An introductory note
As with other notes for the New Reader’s Guide (NRG), the starting point has been those prepared by our predecessors for the Old Reader’s Guide (ORG) edited by Reginald Harbord. It has seemed to this Editor that much of what was written for the ORG has remained relevant, and so, where this text is substantially that of the ORG, it appears in black type. However, the great difference between writing for the ORG and for this new Guide is that the ORG had a very limited circulation of Kipling enthusiasts, mainly in Britain, whereas, thanks to the Internet, our new readership comprises people from all over the world, for many of whom English is not their first language. So new or substantially amended entries have been added, and appear in the dark blue type of this paragraph.
This story was first published in Century Magazine, a New York publication, in August 1905. It was collected in:
The tale is a romance: it describes how a young American couple, on a visit to Edwardian England, discover the wife’s roots – her family emigrated to the newly independent USA round about 1800 – and, drawn by the association of place, settle down to make their home there.
The Chapins are young and affluent. He is a successful American businessman who has suffered a nervous breakdown, brought on by over-work. They come to Europe for a rest-cure, and after wandering aimlessly for several months, come to England. There, they are recommended by a fellow-countrywoman to go and stay in the country.
They go to East Sussex, to stay on a farm on an estate which has been neglected by an absentee landlord. They discover the mansion which is the estate’s centre, and Sophie Chapin feels more and more drawn to the place. They decide to buy the estate to put it into good order as something for George Chapin to do. On the first Sunday of their ownership, while in church, Sophie finds her mother’s maiden name on a tombstone.
Thereafter the tale concerns their tracing of the family connection, which proves that inadvertently they have bought the home of Sophie Chapin’s forebears; and their acceptance into local Society, culminating in the birth of their son, and their realisation that they have come Home, and can build for the next generation.
The tale, which this Editor regards as a great personal favourite, represents an Edwardian England seen through rose-tinted spectacles. The countryside is idyllic; society is stable, with everyone in their place and 'knowing their place'. It may be suggested that Kipling was writing out a wish-fulfilment of his own, an expanded and idealised version of his and Carrie’s purchase of ‘Bateman’s’ and its mini-estate. The ORG quotes Roger Lancelyn Green in Kipling and the Children (1965):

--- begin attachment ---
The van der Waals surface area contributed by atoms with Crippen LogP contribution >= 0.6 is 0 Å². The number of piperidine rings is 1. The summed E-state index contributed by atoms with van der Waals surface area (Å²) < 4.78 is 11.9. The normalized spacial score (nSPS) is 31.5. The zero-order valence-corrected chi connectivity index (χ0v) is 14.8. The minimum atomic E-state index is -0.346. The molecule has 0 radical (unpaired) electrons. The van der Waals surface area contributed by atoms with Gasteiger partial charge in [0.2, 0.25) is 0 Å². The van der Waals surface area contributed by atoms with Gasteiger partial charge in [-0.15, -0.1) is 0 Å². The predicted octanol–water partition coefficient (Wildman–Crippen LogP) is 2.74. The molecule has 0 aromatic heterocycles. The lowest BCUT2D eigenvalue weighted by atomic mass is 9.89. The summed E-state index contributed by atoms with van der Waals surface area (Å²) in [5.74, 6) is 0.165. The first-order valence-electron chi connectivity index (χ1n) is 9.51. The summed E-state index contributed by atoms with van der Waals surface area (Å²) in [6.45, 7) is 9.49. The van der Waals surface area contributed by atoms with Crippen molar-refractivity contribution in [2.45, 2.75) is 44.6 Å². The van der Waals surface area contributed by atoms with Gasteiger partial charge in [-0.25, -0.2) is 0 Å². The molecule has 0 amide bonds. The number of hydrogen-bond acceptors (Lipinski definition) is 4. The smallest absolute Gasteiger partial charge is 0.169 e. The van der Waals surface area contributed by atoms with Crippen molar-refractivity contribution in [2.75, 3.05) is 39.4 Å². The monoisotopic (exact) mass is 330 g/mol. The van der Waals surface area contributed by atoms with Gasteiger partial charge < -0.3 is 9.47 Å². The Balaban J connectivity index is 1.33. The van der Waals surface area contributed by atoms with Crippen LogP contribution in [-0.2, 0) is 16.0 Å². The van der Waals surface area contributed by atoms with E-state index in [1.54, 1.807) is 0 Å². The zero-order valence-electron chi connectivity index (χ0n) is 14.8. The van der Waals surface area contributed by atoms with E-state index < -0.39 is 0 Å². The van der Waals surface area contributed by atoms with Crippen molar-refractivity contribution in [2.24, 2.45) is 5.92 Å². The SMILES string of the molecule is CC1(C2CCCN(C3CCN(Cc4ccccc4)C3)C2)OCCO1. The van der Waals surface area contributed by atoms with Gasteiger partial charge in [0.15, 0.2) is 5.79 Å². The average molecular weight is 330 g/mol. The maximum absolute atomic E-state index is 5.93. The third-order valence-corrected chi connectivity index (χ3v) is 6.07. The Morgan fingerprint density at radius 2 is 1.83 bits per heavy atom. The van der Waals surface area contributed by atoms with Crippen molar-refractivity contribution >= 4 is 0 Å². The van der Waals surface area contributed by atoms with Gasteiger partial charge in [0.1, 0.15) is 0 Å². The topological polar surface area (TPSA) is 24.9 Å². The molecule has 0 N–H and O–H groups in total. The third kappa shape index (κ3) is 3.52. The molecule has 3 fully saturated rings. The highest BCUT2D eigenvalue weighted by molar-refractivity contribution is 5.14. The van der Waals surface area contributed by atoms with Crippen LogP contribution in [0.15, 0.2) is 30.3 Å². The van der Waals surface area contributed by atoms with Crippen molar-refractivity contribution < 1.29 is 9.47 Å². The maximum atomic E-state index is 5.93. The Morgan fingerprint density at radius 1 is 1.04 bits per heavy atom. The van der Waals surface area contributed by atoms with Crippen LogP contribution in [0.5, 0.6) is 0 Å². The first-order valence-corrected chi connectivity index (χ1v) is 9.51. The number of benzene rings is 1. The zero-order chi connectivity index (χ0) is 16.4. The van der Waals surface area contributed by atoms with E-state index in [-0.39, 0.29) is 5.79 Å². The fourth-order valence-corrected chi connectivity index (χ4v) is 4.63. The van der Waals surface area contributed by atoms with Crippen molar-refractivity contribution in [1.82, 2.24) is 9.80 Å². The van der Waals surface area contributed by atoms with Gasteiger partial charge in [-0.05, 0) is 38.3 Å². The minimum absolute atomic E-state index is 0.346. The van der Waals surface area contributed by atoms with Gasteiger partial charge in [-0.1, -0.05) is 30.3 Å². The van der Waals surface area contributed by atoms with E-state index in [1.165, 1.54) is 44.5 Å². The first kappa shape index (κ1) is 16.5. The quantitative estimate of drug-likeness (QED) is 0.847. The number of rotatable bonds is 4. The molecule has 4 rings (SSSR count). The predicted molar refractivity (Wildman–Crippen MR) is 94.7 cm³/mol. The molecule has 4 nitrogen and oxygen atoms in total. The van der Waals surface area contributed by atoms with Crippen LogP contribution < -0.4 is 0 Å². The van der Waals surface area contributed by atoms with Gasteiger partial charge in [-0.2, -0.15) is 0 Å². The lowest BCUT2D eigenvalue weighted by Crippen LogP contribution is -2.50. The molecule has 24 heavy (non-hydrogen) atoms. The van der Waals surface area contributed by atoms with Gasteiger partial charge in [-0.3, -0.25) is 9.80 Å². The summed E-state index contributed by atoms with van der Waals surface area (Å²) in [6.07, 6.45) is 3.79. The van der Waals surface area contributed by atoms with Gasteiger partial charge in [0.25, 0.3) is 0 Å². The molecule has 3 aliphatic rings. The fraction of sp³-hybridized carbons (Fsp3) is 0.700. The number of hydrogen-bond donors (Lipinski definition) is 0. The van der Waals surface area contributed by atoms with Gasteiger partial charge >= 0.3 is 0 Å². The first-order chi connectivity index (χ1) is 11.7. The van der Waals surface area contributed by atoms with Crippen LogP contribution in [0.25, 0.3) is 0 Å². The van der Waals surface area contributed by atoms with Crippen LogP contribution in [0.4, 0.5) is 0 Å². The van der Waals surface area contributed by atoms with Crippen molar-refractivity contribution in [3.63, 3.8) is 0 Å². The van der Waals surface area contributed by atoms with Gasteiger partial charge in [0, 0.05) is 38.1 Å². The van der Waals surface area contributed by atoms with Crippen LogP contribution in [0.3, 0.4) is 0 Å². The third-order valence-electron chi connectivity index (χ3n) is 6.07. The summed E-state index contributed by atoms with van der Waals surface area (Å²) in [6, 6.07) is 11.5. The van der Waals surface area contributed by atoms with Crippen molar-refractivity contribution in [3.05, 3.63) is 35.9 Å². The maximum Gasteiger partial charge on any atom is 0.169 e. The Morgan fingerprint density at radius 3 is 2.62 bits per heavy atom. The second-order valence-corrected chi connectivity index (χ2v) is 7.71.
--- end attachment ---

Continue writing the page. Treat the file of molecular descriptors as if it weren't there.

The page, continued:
Perhaps Kipling did not know when he came to ‘Bateman’s’ in 1902 that the old order was about to change and that he was taking part in the very end of a great tradition. Possibly realising something of this subconsciously, he caught the whole spirit of that tradition in three stories, "An Habitation Enforced", "My Son’s Wife", and "Friendly Brook", and enshrined in them some of the most perfect pictures in our literature of that lost world. This he did as of a world in full flowering, with no trace of a nostalgia for something that was about to pass: and this increases the authenticity as well as the moving quality of his picturesThat world is also caught in the pages of Punch magazine, where the cartoons and illustrations in the period 1900-1910 always suggest bright sunlight. Of course, it wasn’t all like that: for just one illustration of what rural life was like for the poorer members of our society, Flora Thompson’s Lark Rise to Candleford (OUP, Oxford, 1945) can be recommended. And another much wider-ranging novel covering the same period, and basically in a similar setting, is R.F. Delderfield’s A Horseman Riding By (Hodder & Stoughton, London, 1966).
But it was all about to change, as the Kiplings themselves found. The continuity of life would be rudely shattered by the First World War. The break applied to all levels of society, from the landed proprietor, through the squire, to the yeoman farmer, all of whom had thought that they were building for the next generation, but whose sons died in or above the trenches of the Western Front, or in the waters of the North Sea. Nor was it just in the countryside: the manufacturer who hoped his son would take over the factory, and the small tradesman who hoped that the name "Jones & Son" would mean what it said; all suffered the same loss.